Prior to the change, humanitarian parole applicants were instructed to submit evidence of a third party who specifically designated them as targets of serious harm.

The revised guidance for USCIS arbitrators stated that this evidence was "still favorable evidence", but extended other forms of "strong evidence" to target the group. Included a country status report showing. Evidence that the applicant belongs to the group. And proof that the potential persecutor knows or may know the membership of the applicant for that group. 

"Isolated cases of harm to other group members will generally not be sufficient," Guidance said.

For applications from third-country individuals, the guidance will instruct the arbitrator to consider that the applicant does not have access to the internal protection program. The risk of facing serious harm there. Possibility of their deportation to a place where they could be harmed; and their living conditions and legal status.

USCIS confirmed the policy changes in a statement to CBS News and stated that it was the result of an internal combustion engine review of the humanitarian parole process.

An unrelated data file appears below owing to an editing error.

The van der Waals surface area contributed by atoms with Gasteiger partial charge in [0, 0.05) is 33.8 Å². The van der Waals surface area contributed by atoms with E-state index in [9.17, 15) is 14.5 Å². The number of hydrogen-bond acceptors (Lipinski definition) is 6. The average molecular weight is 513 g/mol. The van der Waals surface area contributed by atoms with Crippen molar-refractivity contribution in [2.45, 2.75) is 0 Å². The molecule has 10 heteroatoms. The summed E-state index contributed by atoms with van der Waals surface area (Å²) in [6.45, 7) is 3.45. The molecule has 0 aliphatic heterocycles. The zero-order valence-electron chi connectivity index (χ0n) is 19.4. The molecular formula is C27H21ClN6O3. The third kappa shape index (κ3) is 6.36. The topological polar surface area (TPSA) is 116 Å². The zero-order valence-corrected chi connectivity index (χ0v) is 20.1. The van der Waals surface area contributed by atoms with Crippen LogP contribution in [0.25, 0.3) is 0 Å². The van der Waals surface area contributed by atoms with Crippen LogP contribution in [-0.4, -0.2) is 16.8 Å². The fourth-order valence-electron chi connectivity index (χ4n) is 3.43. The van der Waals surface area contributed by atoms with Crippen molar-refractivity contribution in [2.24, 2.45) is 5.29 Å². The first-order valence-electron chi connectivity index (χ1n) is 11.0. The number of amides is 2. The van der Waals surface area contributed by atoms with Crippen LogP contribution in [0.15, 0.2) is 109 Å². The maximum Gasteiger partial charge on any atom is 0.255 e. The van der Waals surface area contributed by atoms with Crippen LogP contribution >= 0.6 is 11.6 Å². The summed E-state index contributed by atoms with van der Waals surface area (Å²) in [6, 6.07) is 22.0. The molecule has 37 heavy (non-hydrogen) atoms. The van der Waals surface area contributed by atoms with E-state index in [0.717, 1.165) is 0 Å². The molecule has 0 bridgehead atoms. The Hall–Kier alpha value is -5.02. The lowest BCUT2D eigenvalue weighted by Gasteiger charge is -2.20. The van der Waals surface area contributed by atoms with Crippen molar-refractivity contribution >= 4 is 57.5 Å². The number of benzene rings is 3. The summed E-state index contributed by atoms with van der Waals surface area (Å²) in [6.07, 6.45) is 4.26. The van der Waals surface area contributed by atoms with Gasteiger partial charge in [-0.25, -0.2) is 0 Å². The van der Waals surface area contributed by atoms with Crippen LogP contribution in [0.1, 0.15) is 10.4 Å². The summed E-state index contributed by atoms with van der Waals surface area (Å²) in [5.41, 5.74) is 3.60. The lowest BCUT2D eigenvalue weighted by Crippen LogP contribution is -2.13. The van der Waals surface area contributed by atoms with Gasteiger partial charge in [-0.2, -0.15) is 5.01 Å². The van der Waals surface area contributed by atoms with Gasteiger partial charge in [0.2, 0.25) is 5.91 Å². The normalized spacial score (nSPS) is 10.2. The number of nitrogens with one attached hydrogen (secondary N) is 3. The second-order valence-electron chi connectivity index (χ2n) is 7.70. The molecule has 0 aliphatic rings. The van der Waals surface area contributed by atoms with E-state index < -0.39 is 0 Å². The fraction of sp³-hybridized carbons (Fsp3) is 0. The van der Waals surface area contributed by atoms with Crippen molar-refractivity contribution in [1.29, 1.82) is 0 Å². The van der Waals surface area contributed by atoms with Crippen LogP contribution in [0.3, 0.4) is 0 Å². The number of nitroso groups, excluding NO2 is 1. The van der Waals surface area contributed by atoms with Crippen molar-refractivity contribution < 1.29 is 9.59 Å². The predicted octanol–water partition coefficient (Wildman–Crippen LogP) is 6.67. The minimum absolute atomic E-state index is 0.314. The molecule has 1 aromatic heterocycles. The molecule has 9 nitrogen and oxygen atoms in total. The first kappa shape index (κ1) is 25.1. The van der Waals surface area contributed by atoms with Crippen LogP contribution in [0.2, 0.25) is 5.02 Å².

"USCIS provides arbitrators with revised guidance on the types of evidence that may be relevant in assessing parole requests primarily based on protection from individual or targeted harm. Issued, "the authorities said. "The significant influx of new parole demands, primarily based on post-humanitarian protection needs in Afghanistan, has led USCIS to determine that a review of our policies is appropriate."

Implemented by USCIS. The policy changes made may benefit tens of thousands of Afghans and future applicants who are pending parole cases. However, immigration lawyers said the impact of the rule depends on how the arbitrator enforces them and whether they reduce the high rejection rate.

"At face value, it seems potentially beneficial. We have to see how it is actually implemented and arbitrated," based in California. Karlyn Kurichety, director of legal affairs at the advocacy group AlOtro Lado, said. A group submitting a parole request on behalf of Afghanistan.

In addition, most of the cases, including why the USCIS did not handle most of the parole requests from Afghanistan, and the claim that those seeking a permanent solution should use the United States. I have outlined the reasons for the rejection. Refugee process. This can take years.

In a response earlier this month to concerns raised by Massachusetts Democratic Senator Ed Marquee in December 2021, DHS Assistant Secretary of Justice Arislugo said that processing time was "number" due to a nine-fold surge in parole requests. Months. " 

" The main limiting factor in the timely ruling of parole applications is that the amount of receipts